With SaaS, you get out-of-the-box functionality that makes it easy to quickly launch and run an ecommerce store.

But traditionally, these software solutions were seen as a black box that didn’t leave you a lot of room for flexibility and innovation. 

In contrast, open source systems publish their code for anyone to see or manipulate. For ecommerce firms with in-house developers, open source made it easier to add customization and functionality to serve consumers and business goals.

That leaves smaller ecommerce businesses out, though, and limits the benefits to those who can afford to hire or pay developers. The costs of keeping an open source system secure and up-to-date are also higher than with a SaaS system which covers security, hosting, and maintenance for you. 

Headless commerce makes it possible for businesses to get the flexibility of open source with the cost and maintenance benefits of SaaS. You don’t get access to the source code, but you aren’t stuck with out-of-the-box functionality because you connect and manage your headless solutions with APIs.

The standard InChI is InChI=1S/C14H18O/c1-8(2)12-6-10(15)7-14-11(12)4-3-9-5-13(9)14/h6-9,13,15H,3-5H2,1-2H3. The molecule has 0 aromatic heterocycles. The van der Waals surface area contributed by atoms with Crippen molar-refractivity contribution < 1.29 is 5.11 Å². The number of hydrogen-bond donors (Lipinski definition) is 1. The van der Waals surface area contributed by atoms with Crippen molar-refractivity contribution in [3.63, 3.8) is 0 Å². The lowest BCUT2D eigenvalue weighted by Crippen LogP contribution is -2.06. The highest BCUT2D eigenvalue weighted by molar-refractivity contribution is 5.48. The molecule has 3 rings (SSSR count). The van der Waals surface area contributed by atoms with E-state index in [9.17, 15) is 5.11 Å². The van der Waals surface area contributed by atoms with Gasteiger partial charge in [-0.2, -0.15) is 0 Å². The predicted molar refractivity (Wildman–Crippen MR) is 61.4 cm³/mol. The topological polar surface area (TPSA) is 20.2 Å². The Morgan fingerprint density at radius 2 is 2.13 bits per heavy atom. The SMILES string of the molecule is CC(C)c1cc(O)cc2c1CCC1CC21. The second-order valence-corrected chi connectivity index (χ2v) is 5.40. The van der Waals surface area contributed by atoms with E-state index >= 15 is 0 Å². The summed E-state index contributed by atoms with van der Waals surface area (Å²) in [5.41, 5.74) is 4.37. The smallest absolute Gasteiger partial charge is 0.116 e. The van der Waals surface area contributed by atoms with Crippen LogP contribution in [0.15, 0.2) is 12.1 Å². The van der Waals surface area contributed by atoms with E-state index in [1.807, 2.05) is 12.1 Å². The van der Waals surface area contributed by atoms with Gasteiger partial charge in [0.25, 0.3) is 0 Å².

Benefits of Headless Commerce

Why would anyone want multiple systems when you can have one that does it all? Headless commerce comes with a variety of benefits that can make it faster, easier, and cheaper (in the long run) to manage your online store. Here are just some benefits of headless commerce:

1. Customization.

Headless makes it easier and faster to customize since you’re not tied to a single frontend. Instead, you can choose what makes the most sense for your business strategy and audience whether that’s a content management system, a digital experience platform, a progressive web app, or something else. 

It also  makes it easier to create a personalized experience for consumers for everything from marketing to customer service options. Since 90% of U.S. consumers find personalization very or somewhat appealing, that capability is important for any business that sells goods or services online.

2. Flexibility.

Headless commerce is also flexible  on the backend platform. It’s also far easier to swap the backend system once you’ve outgrown it without changing your frontend.  This allows for zero downtime upgrades and running concurrent platforms during the transition period.

3. Launch faster. 

Whether you’re launching a new brand store or product or simply updating existing products with new options, headless supports agility.